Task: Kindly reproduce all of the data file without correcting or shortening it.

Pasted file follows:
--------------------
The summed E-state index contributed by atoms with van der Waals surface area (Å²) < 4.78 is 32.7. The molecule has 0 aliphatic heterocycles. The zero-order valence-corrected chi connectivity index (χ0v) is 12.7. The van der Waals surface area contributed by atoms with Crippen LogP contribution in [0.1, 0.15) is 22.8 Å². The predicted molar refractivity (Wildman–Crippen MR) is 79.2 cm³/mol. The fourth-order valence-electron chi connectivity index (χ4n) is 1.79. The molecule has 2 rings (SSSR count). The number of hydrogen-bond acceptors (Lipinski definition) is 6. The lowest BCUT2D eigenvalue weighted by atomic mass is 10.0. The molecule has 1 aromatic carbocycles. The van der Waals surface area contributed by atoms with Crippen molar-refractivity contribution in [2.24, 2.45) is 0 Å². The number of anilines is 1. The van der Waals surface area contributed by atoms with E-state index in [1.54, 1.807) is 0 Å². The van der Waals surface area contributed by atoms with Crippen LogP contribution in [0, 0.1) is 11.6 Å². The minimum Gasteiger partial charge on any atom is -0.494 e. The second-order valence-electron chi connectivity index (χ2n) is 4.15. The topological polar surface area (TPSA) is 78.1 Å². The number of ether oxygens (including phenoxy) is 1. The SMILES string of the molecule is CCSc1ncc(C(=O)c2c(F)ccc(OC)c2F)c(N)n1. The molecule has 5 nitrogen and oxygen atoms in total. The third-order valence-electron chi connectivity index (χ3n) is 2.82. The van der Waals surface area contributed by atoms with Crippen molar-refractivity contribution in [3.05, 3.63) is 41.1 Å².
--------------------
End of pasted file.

The summed E-state index contributed by atoms with van der Waals surface area (Å²) < 4.78 is 32.7. The molecule has 0 aliphatic heterocycles. The zero-order valence-corrected chi connectivity index (χ0v) is 12.7. The van der Waals surface area contributed by atoms with Crippen LogP contribution in [0.1, 0.15) is 22.8 Å². The predicted molar refractivity (Wildman–Crippen MR) is 79.2 cm³/mol. The fourth-order valence-electron chi connectivity index (χ4n) is 1.79. The molecule has 2 rings (SSSR count). The number of hydrogen-bond acceptors (Lipinski definition) is 6. The lowest BCUT2D eigenvalue weighted by atomic mass is 10.0. The molecule has 1 aromatic carbocycles. The van der Waals surface area contributed by atoms with Crippen molar-refractivity contribution in [2.24, 2.45) is 0 Å². The number of anilines is 1. The van der Waals surface area contributed by atoms with E-state index in [1.54, 1.807) is 0 Å². The van der Waals surface area contributed by atoms with Crippen LogP contribution in [0, 0.1) is 11.6 Å². The minimum Gasteiger partial charge on any atom is -0.494 e. The second-order valence-electron chi connectivity index (χ2n) is 4.15. The topological polar surface area (TPSA) is 78.1 Å². The number of ether oxygens (including phenoxy) is 1. The SMILES string of the molecule is CCSc1ncc(C(=O)c2c(F)ccc(OC)c2F)c(N)n1. The molecule has 5 nitrogen and oxygen atoms in total. The third-order valence-electron chi connectivity index (χ3n) is 2.82. The van der Waals surface area contributed by atoms with Crippen molar-refractivity contribution in [3.05, 3.63) is 41.1 Å².